Right, so based on the above select your Four Horsemen. Refer online to see what a healthy Ghost is like. Make sure that the tails of the Ghosts are intact. The Ghosts transmit electric signals via their tails. Without its tail, a Ghost is pretty much doomed.

Image for post

On a side note, while the tail is used for transmission ? the rest of the Ghost?s body is capable of receiving signals. This helps the Ghosts in navigating their way through electrolocation. This is often demonstrated when a food particle drifts near a Ghost?s abdomen and the Ghost immediately identifies it and retracts to eat it (more info on this here). The reception ability is strongest around a Ghost?s head. In larger Ghosts we can observe dimples scattered around the head to finely receive signals and quickly pass it to its brain. These are called Electroreceptors.

Image for postElectroreceptors are found scattered on a Black Ghost?s body and are especially visible on their face

After selecting and purchasing the Ghosts we take them to their new home. Also pick up the food mentioned in the Feeding section of this article. Introduce the Black Ghosts into the aquarium following the standard protocol for scaleless fish. Do this at time when you know you can observe them for the next 3?5 hours at least. As a universal rule, we always introduce a new entity (flora, fauna, solid, chemical) in an aquarium at a time when we can easily observe its behaviour/effects for the next 3?5 hours. Never introduce any new variable in the tank just before going to bed or out.


Now that our Ghosts are well settled in the tank, let?s discuss their feeding plan. Like in the training of any animal, food plays an essential role in the Ghost?s training. It is the incentive that motivates, morphs, and binds them to the desired behaviour.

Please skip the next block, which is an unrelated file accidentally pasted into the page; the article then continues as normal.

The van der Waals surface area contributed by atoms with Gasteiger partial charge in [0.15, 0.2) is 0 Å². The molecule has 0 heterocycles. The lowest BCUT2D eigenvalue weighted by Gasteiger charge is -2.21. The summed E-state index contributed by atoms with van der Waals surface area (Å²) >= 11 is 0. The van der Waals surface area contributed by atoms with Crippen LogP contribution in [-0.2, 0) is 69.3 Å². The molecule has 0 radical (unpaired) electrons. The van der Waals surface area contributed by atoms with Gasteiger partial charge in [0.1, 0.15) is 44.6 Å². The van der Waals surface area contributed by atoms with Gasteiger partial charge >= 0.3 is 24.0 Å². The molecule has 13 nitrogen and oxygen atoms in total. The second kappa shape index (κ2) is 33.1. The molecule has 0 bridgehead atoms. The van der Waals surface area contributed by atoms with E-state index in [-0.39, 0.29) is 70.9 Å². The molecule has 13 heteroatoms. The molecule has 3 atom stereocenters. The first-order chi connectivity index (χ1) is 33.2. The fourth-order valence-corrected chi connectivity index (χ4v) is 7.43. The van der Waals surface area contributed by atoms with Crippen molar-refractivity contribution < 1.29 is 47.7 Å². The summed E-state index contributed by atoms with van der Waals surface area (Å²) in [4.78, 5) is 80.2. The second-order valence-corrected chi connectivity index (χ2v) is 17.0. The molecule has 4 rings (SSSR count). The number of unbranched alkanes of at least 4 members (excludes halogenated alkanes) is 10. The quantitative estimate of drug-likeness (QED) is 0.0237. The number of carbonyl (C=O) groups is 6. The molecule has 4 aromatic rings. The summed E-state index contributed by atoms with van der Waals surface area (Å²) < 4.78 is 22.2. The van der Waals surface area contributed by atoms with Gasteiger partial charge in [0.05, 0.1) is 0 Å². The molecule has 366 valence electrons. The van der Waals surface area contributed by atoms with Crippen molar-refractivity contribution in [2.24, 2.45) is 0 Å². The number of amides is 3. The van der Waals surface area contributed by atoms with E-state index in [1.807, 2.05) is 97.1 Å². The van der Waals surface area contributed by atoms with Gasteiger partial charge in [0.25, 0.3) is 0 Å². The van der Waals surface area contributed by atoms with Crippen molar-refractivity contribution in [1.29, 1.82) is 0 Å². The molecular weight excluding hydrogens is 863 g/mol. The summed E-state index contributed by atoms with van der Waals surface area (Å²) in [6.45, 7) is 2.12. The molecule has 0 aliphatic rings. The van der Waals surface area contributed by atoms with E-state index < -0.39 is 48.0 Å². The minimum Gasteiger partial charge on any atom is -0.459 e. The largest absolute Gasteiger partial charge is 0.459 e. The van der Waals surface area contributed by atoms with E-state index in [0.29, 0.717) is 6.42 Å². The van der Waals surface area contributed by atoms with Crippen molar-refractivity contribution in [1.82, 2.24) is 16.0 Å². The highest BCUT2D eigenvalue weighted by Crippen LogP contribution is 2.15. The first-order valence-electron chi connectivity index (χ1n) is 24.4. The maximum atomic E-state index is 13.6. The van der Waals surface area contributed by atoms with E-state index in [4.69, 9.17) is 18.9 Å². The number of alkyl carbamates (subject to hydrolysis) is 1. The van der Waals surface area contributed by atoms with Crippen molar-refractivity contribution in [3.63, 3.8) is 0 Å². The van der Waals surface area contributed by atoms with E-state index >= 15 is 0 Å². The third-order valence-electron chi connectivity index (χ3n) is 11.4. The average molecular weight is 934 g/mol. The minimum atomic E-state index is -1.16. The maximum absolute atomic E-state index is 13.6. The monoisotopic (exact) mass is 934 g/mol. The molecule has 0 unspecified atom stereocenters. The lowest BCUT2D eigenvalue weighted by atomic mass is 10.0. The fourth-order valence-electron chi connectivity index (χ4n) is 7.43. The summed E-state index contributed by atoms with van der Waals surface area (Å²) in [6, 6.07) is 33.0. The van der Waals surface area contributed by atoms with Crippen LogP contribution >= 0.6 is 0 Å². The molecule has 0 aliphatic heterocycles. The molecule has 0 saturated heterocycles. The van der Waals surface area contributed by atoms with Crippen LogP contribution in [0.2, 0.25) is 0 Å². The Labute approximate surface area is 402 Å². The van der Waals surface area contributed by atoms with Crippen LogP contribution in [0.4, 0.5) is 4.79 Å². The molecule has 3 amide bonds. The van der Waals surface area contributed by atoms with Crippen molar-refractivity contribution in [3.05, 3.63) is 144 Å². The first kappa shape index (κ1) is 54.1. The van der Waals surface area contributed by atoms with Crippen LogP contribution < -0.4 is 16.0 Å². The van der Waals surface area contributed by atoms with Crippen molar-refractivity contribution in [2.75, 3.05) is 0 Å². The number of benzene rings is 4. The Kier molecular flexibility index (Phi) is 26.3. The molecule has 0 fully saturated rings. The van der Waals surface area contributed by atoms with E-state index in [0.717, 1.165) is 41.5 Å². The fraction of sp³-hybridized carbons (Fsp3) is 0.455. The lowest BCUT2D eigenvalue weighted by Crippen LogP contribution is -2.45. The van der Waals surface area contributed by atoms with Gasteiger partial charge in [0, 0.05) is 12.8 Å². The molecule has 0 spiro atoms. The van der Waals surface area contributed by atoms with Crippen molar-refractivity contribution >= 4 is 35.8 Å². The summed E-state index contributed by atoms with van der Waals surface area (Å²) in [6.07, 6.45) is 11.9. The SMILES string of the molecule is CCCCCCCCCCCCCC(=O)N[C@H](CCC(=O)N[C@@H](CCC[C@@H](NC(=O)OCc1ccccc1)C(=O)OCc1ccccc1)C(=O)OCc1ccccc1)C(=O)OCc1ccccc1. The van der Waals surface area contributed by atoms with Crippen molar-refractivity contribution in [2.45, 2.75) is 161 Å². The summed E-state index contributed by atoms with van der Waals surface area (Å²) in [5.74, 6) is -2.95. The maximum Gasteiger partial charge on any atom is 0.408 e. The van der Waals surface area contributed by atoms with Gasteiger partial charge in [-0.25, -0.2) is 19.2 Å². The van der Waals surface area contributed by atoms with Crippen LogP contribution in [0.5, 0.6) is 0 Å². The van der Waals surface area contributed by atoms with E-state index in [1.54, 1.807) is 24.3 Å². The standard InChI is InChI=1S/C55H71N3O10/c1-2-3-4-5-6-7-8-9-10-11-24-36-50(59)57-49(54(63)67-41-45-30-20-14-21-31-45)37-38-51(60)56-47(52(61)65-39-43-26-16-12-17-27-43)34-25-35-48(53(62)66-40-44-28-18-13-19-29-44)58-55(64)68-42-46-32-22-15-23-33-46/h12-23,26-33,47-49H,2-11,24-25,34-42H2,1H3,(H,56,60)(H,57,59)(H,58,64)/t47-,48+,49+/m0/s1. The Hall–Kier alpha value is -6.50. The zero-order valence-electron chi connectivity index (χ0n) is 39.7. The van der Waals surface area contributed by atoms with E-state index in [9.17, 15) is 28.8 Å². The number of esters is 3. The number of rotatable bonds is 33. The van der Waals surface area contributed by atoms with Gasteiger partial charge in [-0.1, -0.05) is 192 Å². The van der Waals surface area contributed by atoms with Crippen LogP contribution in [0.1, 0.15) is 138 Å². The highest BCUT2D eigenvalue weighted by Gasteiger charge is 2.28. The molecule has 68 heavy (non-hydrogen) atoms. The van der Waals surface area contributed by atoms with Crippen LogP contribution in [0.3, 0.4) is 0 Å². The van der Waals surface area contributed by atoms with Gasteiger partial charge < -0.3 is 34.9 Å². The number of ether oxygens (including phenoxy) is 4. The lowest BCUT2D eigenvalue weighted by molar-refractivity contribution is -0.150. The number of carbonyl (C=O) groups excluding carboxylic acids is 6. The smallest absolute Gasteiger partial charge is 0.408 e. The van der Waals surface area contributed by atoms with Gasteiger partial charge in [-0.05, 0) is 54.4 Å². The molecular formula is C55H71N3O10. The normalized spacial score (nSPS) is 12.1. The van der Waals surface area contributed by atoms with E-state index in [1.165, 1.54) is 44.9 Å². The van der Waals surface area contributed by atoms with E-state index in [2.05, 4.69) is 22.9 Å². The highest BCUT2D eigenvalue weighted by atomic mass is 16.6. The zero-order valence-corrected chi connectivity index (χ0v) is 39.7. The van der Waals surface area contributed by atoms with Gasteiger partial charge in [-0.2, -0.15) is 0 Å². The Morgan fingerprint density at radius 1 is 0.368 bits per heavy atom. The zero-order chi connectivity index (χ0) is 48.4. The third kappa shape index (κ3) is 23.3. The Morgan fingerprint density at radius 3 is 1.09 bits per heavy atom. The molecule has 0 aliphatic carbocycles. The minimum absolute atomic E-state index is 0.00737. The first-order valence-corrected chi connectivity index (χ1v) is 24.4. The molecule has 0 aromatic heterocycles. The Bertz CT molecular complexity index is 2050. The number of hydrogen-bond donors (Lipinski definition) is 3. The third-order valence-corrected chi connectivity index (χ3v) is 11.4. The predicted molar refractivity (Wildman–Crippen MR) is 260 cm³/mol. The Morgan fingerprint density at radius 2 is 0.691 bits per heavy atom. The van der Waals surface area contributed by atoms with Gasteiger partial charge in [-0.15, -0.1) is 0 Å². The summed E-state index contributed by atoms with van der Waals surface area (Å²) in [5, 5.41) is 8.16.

We need to be ready with the following fish food at the time of introducing the Ghosts in the aquarium:

1. Sinking-type: Hikari Sinking Wafers (nutrition review) / or / Hikari Sinking Carnivore Pellets (nutrition review)

2. Floating-type: Freeze Dried Bloodworms / or / Hikari Cichlid Excel floating mini pellet (nutrition review)

3. Handfeeding-type: Freeze dried Tubifex worms

Note: Hikari brand food are suggested in this article because of my consistent positive experience with them and because they are commonly found in fish stores. However food of other brands with similar properties can also be substituted.

Start using the above food to feed other fishes much before introducing the Ghosts. Do not feed any type of live food in the aquarium. Forever.

While the Ghosts are young, we need to feed them with the aim to:

  1. Make them know when it is feeding time.
  2. Make them come to the surface.
  3. Make them accustomed to be hand fed.
  4. Make them disinterested in eating other smaller inhabitants.
  5. Keep them healthy.

The feeding time needs to be set to twice a day ? morning and night. In the morning feed the fish between 7?10 am, earlier the better. At night feed them between 8?11 pm, and shut the lights only after the fish are done eating. All the fish in the tank are fed in these two slots only. Once a week, do not feed the fish for 24 hours. This helps the fish have a healthy digestive system and will keep them from falling sick. If the training of the Black Ghosts is done properly then they will not hunt their small neighbours even during this fasting period.